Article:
Aviation Investigation A14O0218

Loss of control on landing

The occurrence

The Sky Regional Airlines DHC-8-400 (flight 7519, registration C-FSRN) was landing on runway 26 at the Toronto/Billy Bishop Airport in light rain. The aircraft touched down approximately 1000 feet from the threshold of runway 26, however did not slow in a timely manner. As the aircraft approached the departure end of runway 26, it became apparent that a runway excursion was possible. The flight crew steered the aircraft toward taxiway ALPHA, using both differential braking and the tiller system. The aircraft came to rest in the area of taxiway ALPHA and runway 26/08 intersection, facing a heading of 050 degrees. There were no injuries nor any damage to the aircraft reported. The incident occurred October 3, 2014; however, the TSB was not notified until October 31, 2014. The TSB is investigating.

Map of the area

Investigator-in-Charge

Photo of Ken Webster

Ken Webster joined the TSB team in 2005, and works as a Regional Senior Investigator (Air) out of the Ontario office. Mr. Webster has been investigator-in-charge in numerous TSB investigations, and assisted in several others, involving airplane, helicopter and air traffic control. Prior to the TSB he worked in civil aviation for 20 years, in several different capacities. As a pilot, Mr. Webster has flown numerous aircraft types throughout Canada and the US.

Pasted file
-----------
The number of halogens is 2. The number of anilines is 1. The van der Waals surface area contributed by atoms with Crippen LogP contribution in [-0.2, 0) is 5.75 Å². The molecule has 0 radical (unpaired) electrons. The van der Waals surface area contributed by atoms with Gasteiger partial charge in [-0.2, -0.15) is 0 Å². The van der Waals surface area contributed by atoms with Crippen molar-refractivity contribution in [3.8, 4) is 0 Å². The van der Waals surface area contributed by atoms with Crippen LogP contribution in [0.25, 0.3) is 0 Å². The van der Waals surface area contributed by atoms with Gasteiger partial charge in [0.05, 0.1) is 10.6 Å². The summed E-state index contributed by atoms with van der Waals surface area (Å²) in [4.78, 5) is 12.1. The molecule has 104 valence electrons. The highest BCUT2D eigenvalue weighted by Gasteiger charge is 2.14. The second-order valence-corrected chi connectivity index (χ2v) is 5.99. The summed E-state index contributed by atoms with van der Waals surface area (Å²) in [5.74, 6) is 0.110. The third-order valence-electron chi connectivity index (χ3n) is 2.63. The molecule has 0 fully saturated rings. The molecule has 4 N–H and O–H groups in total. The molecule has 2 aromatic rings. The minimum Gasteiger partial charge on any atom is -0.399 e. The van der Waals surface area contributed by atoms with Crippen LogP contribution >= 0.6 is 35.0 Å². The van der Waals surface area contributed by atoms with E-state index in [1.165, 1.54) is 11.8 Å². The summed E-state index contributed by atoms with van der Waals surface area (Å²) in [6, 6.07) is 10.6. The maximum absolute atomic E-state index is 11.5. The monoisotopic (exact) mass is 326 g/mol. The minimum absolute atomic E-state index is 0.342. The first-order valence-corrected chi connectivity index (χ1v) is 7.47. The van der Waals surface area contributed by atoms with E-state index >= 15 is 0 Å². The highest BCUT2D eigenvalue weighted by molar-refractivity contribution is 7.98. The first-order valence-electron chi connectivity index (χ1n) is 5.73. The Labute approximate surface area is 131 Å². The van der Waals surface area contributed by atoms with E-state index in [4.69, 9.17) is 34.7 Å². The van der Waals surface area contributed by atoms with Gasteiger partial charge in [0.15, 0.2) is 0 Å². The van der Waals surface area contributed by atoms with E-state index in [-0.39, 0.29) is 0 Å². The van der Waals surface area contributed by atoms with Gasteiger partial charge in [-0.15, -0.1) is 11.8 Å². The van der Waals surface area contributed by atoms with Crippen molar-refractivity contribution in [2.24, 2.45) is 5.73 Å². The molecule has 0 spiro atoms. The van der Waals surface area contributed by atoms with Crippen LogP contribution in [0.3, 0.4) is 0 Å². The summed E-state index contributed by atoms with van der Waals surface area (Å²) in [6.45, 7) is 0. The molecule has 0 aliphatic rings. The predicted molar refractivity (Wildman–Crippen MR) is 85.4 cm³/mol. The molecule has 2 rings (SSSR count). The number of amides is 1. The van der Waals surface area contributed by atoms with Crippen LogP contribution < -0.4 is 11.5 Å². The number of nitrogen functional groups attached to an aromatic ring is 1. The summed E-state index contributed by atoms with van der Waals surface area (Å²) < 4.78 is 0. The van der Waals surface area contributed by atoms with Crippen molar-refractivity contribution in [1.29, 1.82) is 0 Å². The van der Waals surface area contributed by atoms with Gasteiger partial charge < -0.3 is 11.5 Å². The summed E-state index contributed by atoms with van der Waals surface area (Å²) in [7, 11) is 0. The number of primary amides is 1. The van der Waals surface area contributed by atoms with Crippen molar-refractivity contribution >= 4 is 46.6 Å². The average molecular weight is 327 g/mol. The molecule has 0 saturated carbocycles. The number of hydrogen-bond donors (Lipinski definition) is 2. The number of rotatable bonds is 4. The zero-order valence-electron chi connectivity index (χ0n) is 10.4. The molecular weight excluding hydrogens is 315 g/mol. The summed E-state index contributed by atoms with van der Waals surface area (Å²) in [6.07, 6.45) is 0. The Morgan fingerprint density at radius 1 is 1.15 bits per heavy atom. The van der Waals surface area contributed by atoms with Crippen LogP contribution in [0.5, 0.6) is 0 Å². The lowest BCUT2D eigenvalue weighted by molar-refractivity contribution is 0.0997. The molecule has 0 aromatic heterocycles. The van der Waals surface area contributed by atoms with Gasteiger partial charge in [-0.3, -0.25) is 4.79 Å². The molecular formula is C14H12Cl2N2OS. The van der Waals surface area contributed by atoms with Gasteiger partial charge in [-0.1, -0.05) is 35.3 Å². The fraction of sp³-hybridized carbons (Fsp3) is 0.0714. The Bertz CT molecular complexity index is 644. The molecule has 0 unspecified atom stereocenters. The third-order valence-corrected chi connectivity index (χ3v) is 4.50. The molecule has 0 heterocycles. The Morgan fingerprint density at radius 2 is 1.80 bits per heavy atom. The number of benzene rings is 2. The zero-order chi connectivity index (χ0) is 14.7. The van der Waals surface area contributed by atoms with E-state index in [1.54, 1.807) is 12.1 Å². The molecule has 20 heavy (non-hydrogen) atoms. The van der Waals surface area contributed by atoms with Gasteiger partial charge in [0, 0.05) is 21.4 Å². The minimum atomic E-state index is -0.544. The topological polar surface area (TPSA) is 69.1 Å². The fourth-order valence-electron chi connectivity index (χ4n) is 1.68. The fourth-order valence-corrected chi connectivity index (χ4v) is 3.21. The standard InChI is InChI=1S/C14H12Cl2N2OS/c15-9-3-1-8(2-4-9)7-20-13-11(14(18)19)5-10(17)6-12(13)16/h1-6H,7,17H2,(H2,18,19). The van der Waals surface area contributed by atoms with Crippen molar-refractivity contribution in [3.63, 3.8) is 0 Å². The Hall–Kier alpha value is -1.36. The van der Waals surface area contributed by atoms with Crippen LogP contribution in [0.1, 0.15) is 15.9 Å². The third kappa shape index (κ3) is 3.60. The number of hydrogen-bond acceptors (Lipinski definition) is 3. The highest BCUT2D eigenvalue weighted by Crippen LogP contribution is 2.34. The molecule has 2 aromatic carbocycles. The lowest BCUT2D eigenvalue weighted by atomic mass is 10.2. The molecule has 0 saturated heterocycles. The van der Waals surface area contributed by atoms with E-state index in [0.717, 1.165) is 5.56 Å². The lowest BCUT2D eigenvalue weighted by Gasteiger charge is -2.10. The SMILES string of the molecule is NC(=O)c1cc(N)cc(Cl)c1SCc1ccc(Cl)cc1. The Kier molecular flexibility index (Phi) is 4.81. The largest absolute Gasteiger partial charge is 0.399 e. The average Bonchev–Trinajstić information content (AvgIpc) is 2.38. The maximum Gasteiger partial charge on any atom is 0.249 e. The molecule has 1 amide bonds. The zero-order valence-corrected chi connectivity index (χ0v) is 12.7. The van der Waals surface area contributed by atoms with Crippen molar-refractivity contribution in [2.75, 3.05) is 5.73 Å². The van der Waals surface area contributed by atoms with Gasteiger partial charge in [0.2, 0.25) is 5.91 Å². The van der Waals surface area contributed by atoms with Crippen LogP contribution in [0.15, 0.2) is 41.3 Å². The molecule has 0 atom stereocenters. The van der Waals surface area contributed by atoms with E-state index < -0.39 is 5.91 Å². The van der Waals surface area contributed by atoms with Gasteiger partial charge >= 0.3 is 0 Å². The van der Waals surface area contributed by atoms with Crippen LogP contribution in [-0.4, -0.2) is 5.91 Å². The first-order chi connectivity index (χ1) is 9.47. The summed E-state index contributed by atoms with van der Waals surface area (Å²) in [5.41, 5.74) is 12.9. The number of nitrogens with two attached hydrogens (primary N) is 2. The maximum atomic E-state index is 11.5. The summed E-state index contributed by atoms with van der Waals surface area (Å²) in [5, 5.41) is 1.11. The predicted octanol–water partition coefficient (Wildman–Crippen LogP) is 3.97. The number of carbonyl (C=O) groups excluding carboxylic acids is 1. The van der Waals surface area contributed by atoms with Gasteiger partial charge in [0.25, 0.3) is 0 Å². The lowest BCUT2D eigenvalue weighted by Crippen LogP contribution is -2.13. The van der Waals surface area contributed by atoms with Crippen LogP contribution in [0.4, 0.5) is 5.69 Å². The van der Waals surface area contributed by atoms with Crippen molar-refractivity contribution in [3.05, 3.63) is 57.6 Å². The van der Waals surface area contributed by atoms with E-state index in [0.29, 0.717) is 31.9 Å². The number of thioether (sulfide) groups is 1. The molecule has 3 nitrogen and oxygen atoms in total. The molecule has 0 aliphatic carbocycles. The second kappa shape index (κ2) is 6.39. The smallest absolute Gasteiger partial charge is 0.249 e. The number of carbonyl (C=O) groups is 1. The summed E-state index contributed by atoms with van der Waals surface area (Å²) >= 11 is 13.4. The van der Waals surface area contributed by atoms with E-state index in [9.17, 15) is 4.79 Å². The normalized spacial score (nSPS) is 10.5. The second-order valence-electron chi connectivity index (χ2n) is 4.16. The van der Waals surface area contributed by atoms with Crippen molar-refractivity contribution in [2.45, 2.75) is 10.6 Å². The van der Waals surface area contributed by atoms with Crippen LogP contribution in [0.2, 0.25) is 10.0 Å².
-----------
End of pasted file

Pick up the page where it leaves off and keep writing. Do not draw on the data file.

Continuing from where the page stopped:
Transportation Safety Board investigation process

There are 3 phases to a TSB investigation:

  1. Field phase: a team of investigators examines the occurrence site and wreckage, interviews witnesses and collects pertinent information.
  2. Examination and analysis phase: the TSB reviews pertinent records, tests components of the wreckage in the lab, determines the sequence of events and identifies safety deficiencies. When safety deficiencies are suspected or confirmed, the TSB advises the appropriate authority without waiting until publication of the final report.
  3. Report phase: a confidential draft report is approved by the Board and sent to persons and corporations who are directly concerned by the report. They then have the opportunity to dispute or correct information they believe to be incorrect. The Board considers all representations before approving the final report, which is subsequently released to the public.

For more information, see our Investigation process page.